Nine of the 10 board members were at the meeting, and co-op members and nonmembers lined up early for the 6 p.m. start. By 5:30 p.m., more than 100 people stood in line; some had arrived as early as 3 p.m., said Dr. Muhammad Ayub, who spoke in support of the boycott. Ayub said he arrived at that time and was the fourth person in line.
Public testimony didn’t get under way until 7 p.m., and it wasn’t clear whether the meeting would extend beyond its scheduled completion time of 8:30 p.m.
Maralise Quan, executive director of the Pierce County Dispute Resolution Center, spelled out the ground rules and set the tone for the meeting. She asked for tolerance and that no speaker be disrespected. Rather than applaud, she asked that people show their support for a speaker by waving their hands in the air.
One by one, board members introduced themselves to the audience, but only board member Ron Lavigne spoke at length, saying the board understood its decision would be controversial but was there “to address the hurt and anger and to try and heal the community.”
About 115 people signed up to speak at the meeting, and speakers were asked to limit their comments to three areas: the decision to boycott, the process leading up to the board’s decision to boycott and how the co-op community should proceed with the issue.
During the first hour, about 20 people spoke in support of the boycott, and 10 people spoke against it. Boycott supporters struck a theme Thursday night, with many saying that the board’s decision was a “beacon of hope” for the Palestinian people.
Before he spoke publicly, Ayub said the boycott will be good for Israel in the long run, just as an international boycott was for eliminating apartheid in South Africa.
“We don’t tolerate bullying in schools; why should we tolerate it in world politics?” he said.
But others in the audience zeroed in on what they view as the lack of public process leading up to the board’s decision, saying 10 board members can’t speak for thousands of co-op members.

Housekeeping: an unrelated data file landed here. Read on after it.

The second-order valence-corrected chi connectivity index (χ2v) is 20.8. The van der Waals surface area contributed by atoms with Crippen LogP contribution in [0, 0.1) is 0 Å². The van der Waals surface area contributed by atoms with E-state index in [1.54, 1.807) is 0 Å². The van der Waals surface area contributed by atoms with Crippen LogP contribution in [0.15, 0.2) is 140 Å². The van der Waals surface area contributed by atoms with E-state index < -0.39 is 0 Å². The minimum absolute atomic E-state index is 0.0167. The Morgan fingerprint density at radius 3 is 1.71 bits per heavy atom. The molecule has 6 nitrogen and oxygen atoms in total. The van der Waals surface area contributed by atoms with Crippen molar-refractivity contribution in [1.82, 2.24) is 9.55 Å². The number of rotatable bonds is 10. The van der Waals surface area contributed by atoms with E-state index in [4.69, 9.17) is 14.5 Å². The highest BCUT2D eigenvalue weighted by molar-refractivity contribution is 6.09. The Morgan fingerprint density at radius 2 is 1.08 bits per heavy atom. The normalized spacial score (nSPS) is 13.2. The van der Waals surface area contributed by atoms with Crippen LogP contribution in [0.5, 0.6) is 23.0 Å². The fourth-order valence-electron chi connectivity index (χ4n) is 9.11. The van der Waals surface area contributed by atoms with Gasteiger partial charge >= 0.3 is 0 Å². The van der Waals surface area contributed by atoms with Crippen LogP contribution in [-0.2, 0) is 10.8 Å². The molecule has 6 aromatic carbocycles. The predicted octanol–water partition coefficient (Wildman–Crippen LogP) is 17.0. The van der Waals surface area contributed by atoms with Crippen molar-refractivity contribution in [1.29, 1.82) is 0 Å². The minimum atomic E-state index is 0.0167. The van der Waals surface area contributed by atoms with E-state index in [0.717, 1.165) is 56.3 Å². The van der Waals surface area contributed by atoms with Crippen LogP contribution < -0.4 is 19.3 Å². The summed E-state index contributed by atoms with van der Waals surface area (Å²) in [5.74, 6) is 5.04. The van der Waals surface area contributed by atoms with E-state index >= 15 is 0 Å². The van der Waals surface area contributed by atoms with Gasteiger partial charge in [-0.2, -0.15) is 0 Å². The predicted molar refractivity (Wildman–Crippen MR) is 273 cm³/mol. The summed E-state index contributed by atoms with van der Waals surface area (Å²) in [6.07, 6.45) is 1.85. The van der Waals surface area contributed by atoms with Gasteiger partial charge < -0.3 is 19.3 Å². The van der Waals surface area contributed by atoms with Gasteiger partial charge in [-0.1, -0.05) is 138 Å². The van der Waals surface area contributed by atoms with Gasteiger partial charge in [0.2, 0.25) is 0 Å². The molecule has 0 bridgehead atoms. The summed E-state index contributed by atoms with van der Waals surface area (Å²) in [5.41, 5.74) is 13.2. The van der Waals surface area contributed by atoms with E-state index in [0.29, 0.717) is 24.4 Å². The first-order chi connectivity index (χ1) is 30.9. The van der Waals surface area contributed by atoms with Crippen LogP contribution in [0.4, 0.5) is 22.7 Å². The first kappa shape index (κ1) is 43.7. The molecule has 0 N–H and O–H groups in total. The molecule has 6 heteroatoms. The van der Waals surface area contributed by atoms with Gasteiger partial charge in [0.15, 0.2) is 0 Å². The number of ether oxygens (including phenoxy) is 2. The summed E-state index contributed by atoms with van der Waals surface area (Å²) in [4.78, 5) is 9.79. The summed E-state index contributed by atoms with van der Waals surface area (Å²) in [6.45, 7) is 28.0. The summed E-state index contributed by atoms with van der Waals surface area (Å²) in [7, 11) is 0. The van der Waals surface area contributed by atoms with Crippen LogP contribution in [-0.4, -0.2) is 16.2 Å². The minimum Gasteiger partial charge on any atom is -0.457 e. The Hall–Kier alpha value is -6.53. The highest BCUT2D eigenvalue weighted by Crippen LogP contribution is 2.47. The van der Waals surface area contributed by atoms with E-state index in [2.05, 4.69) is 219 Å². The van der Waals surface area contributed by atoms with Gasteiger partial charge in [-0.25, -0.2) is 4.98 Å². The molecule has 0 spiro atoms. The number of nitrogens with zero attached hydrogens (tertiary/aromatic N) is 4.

“No situation is so urgent that we must exclude voices,” David Scherer-Water told the audience.
Noah Sochet, who said he has worked at the co-op for six years, said the board’s decision was not made overnight, that the idea of boycotting Israeli products started two years ago.
“We’ve been talking publicly about this for along time,” he said.
Some boycott supporters suggested that those against the boycott launch a member-initiated ballot to overturn the board’s decision. That’s what longtime member Jeff Trinin said he plans to do. Trinin, also unhappy with the process, has collected 350 signatures that he soon plans to submit to the board for consideration, he said.
The tone of the meeting largely was cordial, although some emotions began to fray after the first hour. Co-op member Tibor Breuer finally had had enough, yelling an expletive before he stormed out of the meeting.
The controversy got its start July 15, when the 10-member Olympia Food Co-op board voted to approve a boycott of Israeli products. Nine board members voted to approve the boycott, while a staff representative to the board, Harry Levine, chose not to vote because not all staff members agreed with the board’s decision.
The board voted to boycott Israeli products as a way to “compel Israel to follow international law and respect Palestinian human rights,” according to a statement the board released. The boycott announcement has been posted on the co-op’s website, www.olympiafood.coop, as well as at its two stores.
Following the vote, the co-op’s two Olympia stores removed gluten-free crackers, ice cream cones and a moisturizing cream. Small signs were affixed to shelves at the stores, explaining that the products had been removed. The items were donated to the Thurston County Food Bank.
This is not the first time that the co-op has been involved in a boycott.
The board has a boycott policy that is spelled out on the co-op website, and it has used the policy to protest whaling by Norway and China’s human-rights record in Tibet.
The 33-year-old co-op has 15,000 to 20,000 members who are considered active. It costs $29 over a period of four years to join the co-op, although $24 of that is refundable if a member leaves.
The board’s decision mobilized the South Sound Jewish community, which protested at the co-op’s eastside location in the days following the July 15 decision. They eventually were joined by supporters of the board’s decision, with both groups demonstrating outside the eastside store. Jewish residents said they felt left out of the board’s decision-making process, while supporters made clear that they were not targeting Jews, but the Israeli government.